When that time comes, you’ll find the trigger is wide and comfortable without an annoying safety blade dingus in the front. It rotates downwards to clear its passive safety, though, causing my trigger finger to rub against the inside bottom of the trigger guard. Not a problem, per se, but noticeable enough to be irritating.

Gripes about the trigger end real hard and fast at this point, as the BP9CC surprises with one of the best striker-fired triggers on the market. Yes, that’s right, it’s way up there with the highly-lauded Walther PPQ, HK VP9, and CZ P-10 C. Although it’s arguably better-suited for concealed carry.

Released to reset on the left, fully rearwards on the right.

Though light at about 3.8 lbs, the initial, smooth trigger pull travels a good five eighths of an inch. Once you’ve fired the BP9, the trigger resets really quickly: about an eighth of an inch forwards of the solid rear travel stop.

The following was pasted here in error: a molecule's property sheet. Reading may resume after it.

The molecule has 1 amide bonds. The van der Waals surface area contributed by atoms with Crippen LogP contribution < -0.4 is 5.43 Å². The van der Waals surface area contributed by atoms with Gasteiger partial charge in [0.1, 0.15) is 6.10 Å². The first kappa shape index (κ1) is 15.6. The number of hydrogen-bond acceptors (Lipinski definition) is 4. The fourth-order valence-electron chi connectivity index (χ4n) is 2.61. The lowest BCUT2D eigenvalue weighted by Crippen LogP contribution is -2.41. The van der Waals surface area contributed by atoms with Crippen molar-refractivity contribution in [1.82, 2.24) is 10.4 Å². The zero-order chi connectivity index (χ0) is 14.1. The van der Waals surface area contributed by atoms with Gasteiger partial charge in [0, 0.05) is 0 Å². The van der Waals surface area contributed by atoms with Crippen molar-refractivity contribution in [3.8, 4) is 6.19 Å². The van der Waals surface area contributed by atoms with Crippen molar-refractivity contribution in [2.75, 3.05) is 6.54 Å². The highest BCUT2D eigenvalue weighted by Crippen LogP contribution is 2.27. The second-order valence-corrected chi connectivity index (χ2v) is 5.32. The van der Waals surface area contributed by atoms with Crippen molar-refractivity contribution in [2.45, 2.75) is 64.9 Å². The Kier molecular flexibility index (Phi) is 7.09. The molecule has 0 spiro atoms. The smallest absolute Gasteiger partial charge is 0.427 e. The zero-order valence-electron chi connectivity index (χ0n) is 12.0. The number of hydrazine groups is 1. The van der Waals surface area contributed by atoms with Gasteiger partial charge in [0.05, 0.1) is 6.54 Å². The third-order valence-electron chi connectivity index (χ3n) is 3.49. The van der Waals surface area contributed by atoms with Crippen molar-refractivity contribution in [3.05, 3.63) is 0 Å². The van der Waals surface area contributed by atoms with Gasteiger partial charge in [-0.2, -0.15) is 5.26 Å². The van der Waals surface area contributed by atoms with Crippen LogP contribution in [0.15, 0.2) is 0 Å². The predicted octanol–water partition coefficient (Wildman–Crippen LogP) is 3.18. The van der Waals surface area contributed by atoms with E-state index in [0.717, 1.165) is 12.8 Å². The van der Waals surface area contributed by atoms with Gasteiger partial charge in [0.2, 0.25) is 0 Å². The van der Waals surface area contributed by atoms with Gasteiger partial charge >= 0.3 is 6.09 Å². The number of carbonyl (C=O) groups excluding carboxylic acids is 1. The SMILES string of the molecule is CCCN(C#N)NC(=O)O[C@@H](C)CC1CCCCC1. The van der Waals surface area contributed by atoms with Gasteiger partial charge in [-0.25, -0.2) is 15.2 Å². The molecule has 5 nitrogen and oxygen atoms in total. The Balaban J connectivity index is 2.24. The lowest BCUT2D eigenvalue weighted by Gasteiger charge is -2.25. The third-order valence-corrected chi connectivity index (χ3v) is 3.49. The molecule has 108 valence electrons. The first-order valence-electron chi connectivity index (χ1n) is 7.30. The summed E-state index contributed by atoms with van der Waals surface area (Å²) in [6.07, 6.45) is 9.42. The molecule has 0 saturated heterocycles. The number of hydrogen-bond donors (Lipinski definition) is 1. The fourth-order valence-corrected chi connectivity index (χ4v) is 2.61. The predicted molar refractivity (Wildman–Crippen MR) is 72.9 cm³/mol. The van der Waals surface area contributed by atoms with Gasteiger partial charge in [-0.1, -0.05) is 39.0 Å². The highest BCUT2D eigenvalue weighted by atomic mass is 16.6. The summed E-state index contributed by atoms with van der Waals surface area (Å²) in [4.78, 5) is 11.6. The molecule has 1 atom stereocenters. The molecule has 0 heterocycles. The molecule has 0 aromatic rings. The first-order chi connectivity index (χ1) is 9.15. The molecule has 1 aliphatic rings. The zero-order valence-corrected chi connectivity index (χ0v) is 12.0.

Riding that audible and tactile reset also delivers a lower subsequent shot break weight of around three pounds. Though the trigger creeps the full eighth inch back to the breaking point, it breaks with purpose. It’s a shockingly fantastic trigger.


From a sandbag rest at 15 yards, the BP9CC’s accuracy wasn’t impressive. Clockwise from the top left bullseye: American Eagle Syntech 115 gr, CapArms 147 gr, Sellier & Bellot 115 gr, and Speer Gold Dot 124 gr.

A target gun it ain’t. But at self-defense distances, the BP9 is more than accurate enough. It’s also easy to shoot rapidly while keeping the downrange holes where they belong.

The BP9CC was a perfectly reliable firearm. I fed it two brands of hollow points plus FMJs in a wide spectrum of weights, bullet designs, and power factors from a handful of different manufacturers.

While I wish the Bersa shipped with more than the one, eight-round magazine, I still managed to get through nearly 500 rounds of mixed 9mm without a single hitch, hiccup, holdup, hangup, hardship, hindrance, or humiliation.